At 88 years of age, my mother, Alice, felt nagging pain in her neck and shoulders. She had been invited to several parties on July 4th and did not want the pain to crimp her enjoyment of the holiday. Her primary care physician’s office was closed for the holiday, so she went to a local hospital emergency department.
She received a diagnosis of osteoarthritis and was given a prescription for the muscle relaxant cyclobenzaprine hydrochloride. Although my mother filled the prescription, she never took any of the pills because her pain subsided. Shortly after, a physician treating her for an unrelated condition informed us that cyclobenzaprine is on the Beers Criteria list1—a compendium of medications deemed potentially dangerous for older adults. Cyclobenzaprine is categorized as to be avoided in elderly patients because it can cause confusion, delirium, and cognitive impairment.
Approximately 1 week later, Mom drove to my home to show me her right knee, which was stiff, swollen, and painful. It was causing her trouble walking and climbing stairs, so we decided to have her primary care physician, whom she has known for more than a decade, take a look at it. That was the last day Mom drove her beloved Chevy Cavalier.
He suspected gout as the cause of the knee pain and referred her to an orthopedic specialist, who also thought she had gout. The orthopedist recommended that she be hospitalized because of her difficulty walking so that fluid could be drawn from her knee to confirm the diagnosis. After the fact, I learned that the need for this initial hospitalization for gout was questionable because she could still walk, although with difficulty. When the hospital performed their medication reconciliation on admission, cyclobenzaprine was included, although my mother had never taken it.
My mother spent 5 days in the hospital, where the tests confirmed gout. It was recommended that she be discharged to a rehabilitation facility for physical therapy to help her regain her footing. She longed to return to her life of independence and her whirlwind social life—having afternoon tea with friends, shuttling my children to sports practice, and joining my family for dinner every night—but agreed to a rehabilitation stay. After 12 days in this facility, my clear-thinking, quick-witted mother was lethargic, confused, nauseated, and experiencing terrifying hallucinations. When I reviewed the medications that she was being given, I saw that Flexeril (cyclobenzaprine) was being administered 3 times a day and asked that it be discontinued immediately; however, she continued to hallucinate and would not eat or drink.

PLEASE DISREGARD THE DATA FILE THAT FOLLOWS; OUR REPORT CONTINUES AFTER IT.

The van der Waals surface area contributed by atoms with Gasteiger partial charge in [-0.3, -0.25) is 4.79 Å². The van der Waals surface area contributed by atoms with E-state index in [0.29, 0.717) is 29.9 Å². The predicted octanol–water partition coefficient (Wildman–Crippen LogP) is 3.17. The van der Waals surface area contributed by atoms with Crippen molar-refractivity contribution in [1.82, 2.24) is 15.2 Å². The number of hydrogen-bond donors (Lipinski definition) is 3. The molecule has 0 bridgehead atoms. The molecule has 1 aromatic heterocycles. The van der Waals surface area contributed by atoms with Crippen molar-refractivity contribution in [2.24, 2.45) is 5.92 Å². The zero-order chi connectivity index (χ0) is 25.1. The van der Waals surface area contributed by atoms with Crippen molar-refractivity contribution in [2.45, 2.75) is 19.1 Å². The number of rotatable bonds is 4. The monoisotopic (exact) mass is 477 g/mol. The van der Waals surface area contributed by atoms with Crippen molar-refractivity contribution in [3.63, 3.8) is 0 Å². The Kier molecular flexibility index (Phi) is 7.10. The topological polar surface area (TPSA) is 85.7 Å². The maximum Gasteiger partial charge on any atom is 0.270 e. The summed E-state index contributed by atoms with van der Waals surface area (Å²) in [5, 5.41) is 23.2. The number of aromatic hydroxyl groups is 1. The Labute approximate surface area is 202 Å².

She was readmitted to the same hospital to treat dehydration and delirium. She received an arsenal of drugs to try to treat her confusion and agitation including haloperidol, lorazepam, and memantine hydrochloride. Alarmingly, her delirium worsened.
I sought the opinion of a geriatrician, who conducted a thorough physical and cognitive examination and reviewed my mother’s considerable medical record. He confirmed my suspicion that the medications were causing the cognitive and physical symptoms that she was experiencing. He explained that, even after stopping the polypharmacy, I should not expect a rapid recovery because delirium often has a prolonged course and, in her case, had resulted in a fragile state including malnourishment and multiple health care–associated infections. He recommended eliminating the haloperidol, lorazepam, memantine, and many others. But it was too late. Forty-eight days after entering a hospital for gout, my mother died of complications related to health care–associated infections.
As a patient safety tool, medication reconciliation is designed to obtain and verify a complete and accurate list of the medications that a patient is taking to identify omissions, duplications, dosing errors, and interactions. Medication reconciliation also requires critical appraisal of whether each drug is appropriate.
During the ordeal of her hospitalizations, I reassured her, “Mom, you have to trust me that I’m going to make sure you are okay.” After her death, I felt that I had failed her. I have come to understand the limitations and weaknesses of our health care system and the importance of working to strengthen this system to make it safer for families like mine.
Corresponding Author: Mary K. Brennan-Taylor, BA, 77 Goodell St, Buffalo, NY 14203 (firstname.lastname@example.org).
Published Online: July 27, 2015. doi:10.1001/jamainternmed.2015.3659.
Conflict of Interest Disclosures: None reported.
Disclaimer: The author has previously presented and summarized the story of her mother.
Additional Contributions: Bruce Naughton, MD, Department of Medicine, University at Buffalo, was the geriatrician I consulted with on my mother’s case just prior to her death. Ranjit Singh, MB BChir, MBA, University at Buffalo Patient Safety Research Center, University at Buffalo, assisted me immensely in understanding the root causes of my mother’s death. Neither was compensated for his contribution to this article.
Brennan-Taylor MK. “Mom, You Have to Trust Me”. JAMA Intern Med. 2015;175(9):1441. doi:10.1001/jamainternmed.2015.3659